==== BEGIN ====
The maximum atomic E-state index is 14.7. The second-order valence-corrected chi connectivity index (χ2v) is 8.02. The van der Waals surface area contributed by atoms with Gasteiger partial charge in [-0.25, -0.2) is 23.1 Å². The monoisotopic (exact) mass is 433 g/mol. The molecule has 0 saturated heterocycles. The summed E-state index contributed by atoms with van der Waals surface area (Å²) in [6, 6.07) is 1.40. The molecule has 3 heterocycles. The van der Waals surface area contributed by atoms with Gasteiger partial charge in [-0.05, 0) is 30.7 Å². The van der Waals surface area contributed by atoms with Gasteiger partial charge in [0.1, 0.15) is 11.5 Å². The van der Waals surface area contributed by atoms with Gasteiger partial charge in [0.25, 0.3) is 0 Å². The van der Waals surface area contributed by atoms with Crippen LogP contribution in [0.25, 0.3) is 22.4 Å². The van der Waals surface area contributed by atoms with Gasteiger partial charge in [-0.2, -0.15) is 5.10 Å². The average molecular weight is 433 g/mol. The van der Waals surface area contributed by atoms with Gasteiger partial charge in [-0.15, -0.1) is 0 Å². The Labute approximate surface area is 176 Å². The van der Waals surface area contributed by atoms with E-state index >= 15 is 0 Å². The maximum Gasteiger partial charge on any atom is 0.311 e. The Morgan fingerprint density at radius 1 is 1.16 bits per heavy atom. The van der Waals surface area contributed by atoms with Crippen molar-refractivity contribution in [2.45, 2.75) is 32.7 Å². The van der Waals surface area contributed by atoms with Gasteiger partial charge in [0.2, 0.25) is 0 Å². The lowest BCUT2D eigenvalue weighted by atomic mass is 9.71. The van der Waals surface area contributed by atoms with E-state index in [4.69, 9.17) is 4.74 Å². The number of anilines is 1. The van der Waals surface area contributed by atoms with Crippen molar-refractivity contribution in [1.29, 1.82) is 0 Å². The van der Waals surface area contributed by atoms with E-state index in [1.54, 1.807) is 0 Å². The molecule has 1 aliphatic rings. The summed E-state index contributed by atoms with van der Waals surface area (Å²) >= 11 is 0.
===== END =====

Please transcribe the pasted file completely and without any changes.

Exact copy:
The maximum atomic E-state index is 14.7. The second-order valence-corrected chi connectivity index (χ2v) is 8.02. The van der Waals surface area contributed by atoms with Gasteiger partial charge in [-0.25, -0.2) is 23.1 Å². The monoisotopic (exact) mass is 433 g/mol. The molecule has 0 saturated heterocycles. The summed E-state index contributed by atoms with van der Waals surface area (Å²) in [6, 6.07) is 1.40. The molecule has 3 heterocycles. The van der Waals surface area contributed by atoms with Gasteiger partial charge in [-0.05, 0) is 30.7 Å². The van der Waals surface area contributed by atoms with Gasteiger partial charge in [0.1, 0.15) is 11.5 Å². The van der Waals surface area contributed by atoms with Gasteiger partial charge in [0.25, 0.3) is 0 Å². The van der Waals surface area contributed by atoms with Crippen LogP contribution in [0.25, 0.3) is 22.4 Å². The van der Waals surface area contributed by atoms with Gasteiger partial charge in [-0.2, -0.15) is 5.10 Å². The average molecular weight is 433 g/mol. The van der Waals surface area contributed by atoms with Gasteiger partial charge in [-0.15, -0.1) is 0 Å². The Labute approximate surface area is 176 Å². The van der Waals surface area contributed by atoms with E-state index >= 15 is 0 Å². The maximum Gasteiger partial charge on any atom is 0.311 e. The Morgan fingerprint density at radius 1 is 1.16 bits per heavy atom. The van der Waals surface area contributed by atoms with Crippen molar-refractivity contribution in [2.45, 2.75) is 32.7 Å². The van der Waals surface area contributed by atoms with Gasteiger partial charge in [0.2, 0.25) is 0 Å². The lowest BCUT2D eigenvalue weighted by atomic mass is 9.71. The van der Waals surface area contributed by atoms with E-state index in [4.69, 9.17) is 4.74 Å². The number of anilines is 1. The van der Waals surface area contributed by atoms with Crippen molar-refractivity contribution in [1.29, 1.82) is 0 Å². The van der Waals surface area contributed by atoms with E-state index in [1.54, 1.807) is 0 Å². The molecule has 1 aliphatic rings. The summed E-state index contributed by atoms with van der Waals surface area (Å²) >= 11 is 0.